Professor Stephen Hawking praised NHS and battled Health Secretary Jeremy Hunt

Professor Stephen Hawking was a vocal champion of the NHS who until his final months sparred with the Health Secretary.

The eminent physician's children announced that the "beloved father" and "extraordinary man" died at home in Cambridge in the early hours of Wednesday at the age of 76.

Prof Hawking, who was diagnosed with motor neurone disease in 1962, had recently said he would not have had such a long life without the NHS.

I have decided to join Dr. Colin Hutchinson, Professor Allyson Pollock, Professor Sue Richards and Dr. Graham Winyard in...

Posted by Stephen Hawking on Friday, December 8, 2017

Less than two months ago a campaign group backed by Prof Hawking was granted permission to challenge secretary of state Jeremy Hunt in the High Court over plans to allow private companies to play a greater role in the service.

The scientist had warned it was an "attack on the fundamental principles of the NHS" to allow commercial businesses to run parts of the health and social services.

The judicial review into the proposal was expected to take place "as soon as possible" after Wednesday, coincidentally the day he died.

Mr Hunt accused the professor of spreading a 'pernicious falsehood' (Peter Byrne/PA)
Mr Hunt accused the professor of spreading a 'pernicious falsehood' (Peter Byrne/PA)

Mr Hunt's Department of Health and Social Care had rejected claims by the JR4NHS campaign group, founded by three doctors and a university professor, as "irresponsible scaremongering".

JR4NHS had argued the introduction of accountable care organisations (ACOs) will "Americanise" the NHS.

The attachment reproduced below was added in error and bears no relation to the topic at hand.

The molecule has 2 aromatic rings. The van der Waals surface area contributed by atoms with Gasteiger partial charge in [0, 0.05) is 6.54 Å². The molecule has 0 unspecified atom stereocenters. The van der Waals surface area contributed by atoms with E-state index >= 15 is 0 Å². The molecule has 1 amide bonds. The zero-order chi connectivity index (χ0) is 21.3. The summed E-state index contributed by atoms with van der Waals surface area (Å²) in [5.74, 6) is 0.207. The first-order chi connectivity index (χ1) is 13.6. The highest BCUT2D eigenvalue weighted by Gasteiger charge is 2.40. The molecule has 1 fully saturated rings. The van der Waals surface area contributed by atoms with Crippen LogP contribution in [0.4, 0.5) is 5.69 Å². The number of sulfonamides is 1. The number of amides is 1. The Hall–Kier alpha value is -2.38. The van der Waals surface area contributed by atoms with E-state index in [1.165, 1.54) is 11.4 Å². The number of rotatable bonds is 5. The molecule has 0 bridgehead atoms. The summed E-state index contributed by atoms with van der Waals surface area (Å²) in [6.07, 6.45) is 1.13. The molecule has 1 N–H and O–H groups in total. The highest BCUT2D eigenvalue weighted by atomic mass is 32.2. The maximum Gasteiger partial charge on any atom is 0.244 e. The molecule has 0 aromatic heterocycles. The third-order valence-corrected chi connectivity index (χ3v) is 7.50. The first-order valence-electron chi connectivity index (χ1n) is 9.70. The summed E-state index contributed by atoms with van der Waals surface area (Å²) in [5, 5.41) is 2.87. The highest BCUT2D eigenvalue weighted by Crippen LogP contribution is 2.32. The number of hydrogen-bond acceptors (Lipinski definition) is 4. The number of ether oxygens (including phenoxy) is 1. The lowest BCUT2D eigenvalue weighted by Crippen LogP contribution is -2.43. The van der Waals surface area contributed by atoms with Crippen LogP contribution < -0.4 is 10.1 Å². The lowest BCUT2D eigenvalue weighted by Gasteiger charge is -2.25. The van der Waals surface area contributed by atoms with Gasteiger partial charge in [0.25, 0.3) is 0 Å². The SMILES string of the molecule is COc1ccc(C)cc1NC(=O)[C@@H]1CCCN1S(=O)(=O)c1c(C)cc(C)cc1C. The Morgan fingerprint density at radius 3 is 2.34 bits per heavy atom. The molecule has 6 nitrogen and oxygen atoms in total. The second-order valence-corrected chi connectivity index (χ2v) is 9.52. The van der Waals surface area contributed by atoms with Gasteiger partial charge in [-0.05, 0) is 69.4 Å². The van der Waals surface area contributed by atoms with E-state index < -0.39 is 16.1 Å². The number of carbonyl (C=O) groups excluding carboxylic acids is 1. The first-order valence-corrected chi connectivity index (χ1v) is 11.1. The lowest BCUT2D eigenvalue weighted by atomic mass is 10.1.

Prof Hawking, a lifelong Labour supporter, and Conservative Mr Hunt already had a tumultuous history.

In August, the Cambridge University scientist wrote to the Sunday Telegraph saying Mr Hunt's calculations to show Britain was not moving towards a US-style system were "silly".

Most pernicious falsehood from Stephen Hawking is idea govt wants US-style insurance system.Is it 2 much to ask him to look at evidence? 1/2

-- Jeremy Hunt (@Jeremy_Hunt) August 19, 2017

Mr Hunt shot back writing on The Guardian website that the professor was wrong and tweeted that his claims of a US-style insurance system were a "pernicious falsehood".

"Is it 2 much to ask him to look at evidence?" he added.

Also, in 2016, Prof Hawking and experts such as Professor Robert Winston called for an inquiry into claims made by Mr Hunt, saying he "cherry-picked research, causing a devastating breakdown of trust between government and the medical profession".

Prof Hawking's children, Lucy, Robert and Tim, announced his death, saying: "He was a great scientist and an extraordinary man whose work and legacy will live on for many years.

"His courage and persistence with his brilliance and humour inspired people across the world.

"He once said, 'It would not be much of a universe if it wasn't home to the people you love.' We will miss him forever."

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